“There’s no way I could’ve coped with her dying at home. I would not have known what to do and I would’ve blamed myself if something went wrong,” Jasmine said.

The family were able to stay onsite in the family accommodation, located next to the hospice, while Alicia was cared for by a team of nurses and Chief Medical Officer, Dr Bronwyn Sacks.

Alicia died just after midnight surrounded by her mum and dad.

“For the first week, I was in so much shock and wasn’t in the right head space to make decisions. But Heidi took control of everything, she had conversations on my behalf, organised the funeral, checked in on us, including Ruby – it just allowed me to just be with Alicia,” Jasmine said.

Today, Jasmine can’t speak highly enough of Very Special Kids and the role they’ve played in the years since Alicia died.

“The camps they provide are the best thing ever. Ruby has made so many friends through them, and she has really come out of her shell. The activities they put on for me as a mum  also allowed me to heal and find new ways to keep Alicia’s memory alive. I’m connected to people who get it and understand, I never stop talking about Alicia, she’s still very much apart of my family, and for my kids to talk about Alicia in the present is a huge mum win for me,” Jasmine said.

When asked if she would support Very Special Kids up-coming Giving Day, she jumped at the chance.

“I love teaching and I think talking about Alicia’s condition and our experience is so important to the education of medical professionals and the community. If I don’t talk about it, how will others learn,” Jasmine said.





Father’s Day takes on a new meaning when your child has died

Pictured: Daniel and his son Marcus, who died in 2013.

If there’s a piece of advice Daniel would pass onto all dads this Father’s Day, it’s to be present and to spend as much time with your kids as you can.

“You can always get more money, but you can’t get more time with your kids,” he says.

And the Dad of Marcus and Molly knows this first-hand. At aged two his son was diagnosed with Batten Disease, a rare and fatal disorder of the nervous system.

It was a diagnosis that understandably devastated him and his wife.

“The grief started the instant we were told. When you get a diagnosis like that, it’s the loss of the future you thought you had with your child, it’s the loss of what you’d planned. You’re left with many unanswered questions, like, what would his favourite movie had been, would he have gotten married, what career would he have chosen,” Daniel said.

Daniel says following the diagnosis, and knowing what the disease does to little bodies, meant giving Marcus a quality of life was his priority.

“Kids with this disease tend to get worse and worse, they end up in constant pain and they can’t do anything. I didn’t want that for Marcus. I wanted him to be the happy, cheeky little boy he was for as long as he could,” Daniel said.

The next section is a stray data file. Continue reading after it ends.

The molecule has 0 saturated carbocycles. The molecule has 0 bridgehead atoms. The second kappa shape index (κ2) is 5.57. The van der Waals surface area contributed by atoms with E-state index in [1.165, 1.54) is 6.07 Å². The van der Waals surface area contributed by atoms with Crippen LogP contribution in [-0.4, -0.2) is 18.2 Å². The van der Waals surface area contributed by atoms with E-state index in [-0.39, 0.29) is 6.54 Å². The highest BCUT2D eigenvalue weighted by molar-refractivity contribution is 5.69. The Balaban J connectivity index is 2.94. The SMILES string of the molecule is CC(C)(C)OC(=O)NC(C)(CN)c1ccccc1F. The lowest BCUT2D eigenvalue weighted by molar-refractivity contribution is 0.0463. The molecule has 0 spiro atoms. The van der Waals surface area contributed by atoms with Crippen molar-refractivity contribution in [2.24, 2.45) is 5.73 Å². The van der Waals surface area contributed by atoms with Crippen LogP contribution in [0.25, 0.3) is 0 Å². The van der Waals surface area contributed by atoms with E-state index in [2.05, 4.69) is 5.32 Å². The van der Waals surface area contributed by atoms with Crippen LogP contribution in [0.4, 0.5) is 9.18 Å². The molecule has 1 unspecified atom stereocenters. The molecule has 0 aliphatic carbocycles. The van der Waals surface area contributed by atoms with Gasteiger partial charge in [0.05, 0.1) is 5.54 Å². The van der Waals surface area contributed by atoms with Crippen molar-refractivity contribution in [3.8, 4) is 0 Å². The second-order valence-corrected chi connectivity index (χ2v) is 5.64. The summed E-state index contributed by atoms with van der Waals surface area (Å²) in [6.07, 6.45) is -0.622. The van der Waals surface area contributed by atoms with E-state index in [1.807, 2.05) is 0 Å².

Marcus died in 2013 at six years of age, and Daniel says the impact and process that follows is completely unique to each person.

“I guess I took on the typical male role of pushing all my feelings down. I was drinking too much to the point where I realised, I can’t keep doing this. For the longest time, I was just numb, and it takes a lot of willpower to come out of that, which is why I turned to running and entered the Very Special Kids Treadmill Challenge. Running is a completely mindless activity that focusses on breathing, and it helps me switch my brain off,” Daniel said.

Since Marcus died, he’s noticed certain patterns of behaviour towards childhood death that he’d like to see changed.

“The most common thing people say is, you’re so brave. And that one really annoys me because I’m not brave. When you’re in this situation you don’t get a choice, but you do anything for your child. Anyone can do it, that’s what parents do, even when you’re breaking inside,” he said.

Daniel points out it’s also what people say to comfort him that often isn’t helpful either.

“When Marcus died, a lady told me he’s gone to a better place. I appreciate the intention behind that, but it’s not helpful because I’d rather he was here with us. My advice to anyone struggling with what to say in those times is just to be present, use his name, say it sucks and just say I’m here for you,” Daniel said.

September 4 is the anniversary of Marcus’ death, which is closely followed by Father’s Day. Daniel says the lead-up to these days are tough, but it’s also the time of year where he just takes time out for himself and does what he needs to do.

“I find myself not following my own advice at this time of year by throwing myself into work. I find the build-up to these days harder than the actual day; the anticipation is actually worse. Each year I just play it by ear, but Father’s Day is definitely a day I take for myself and do what I need to do,” Daniel said.

“It’s not normal to bury your child in Australian society, and I know it’s a tough topic for many to talk about it, but we do need to start normalising the conversation,” he added.

Daniel is a member of Very Special Kids Family Advisory Committee, a committee that ensures those who we support are at the heart of what we do, and he also utilises our family support services.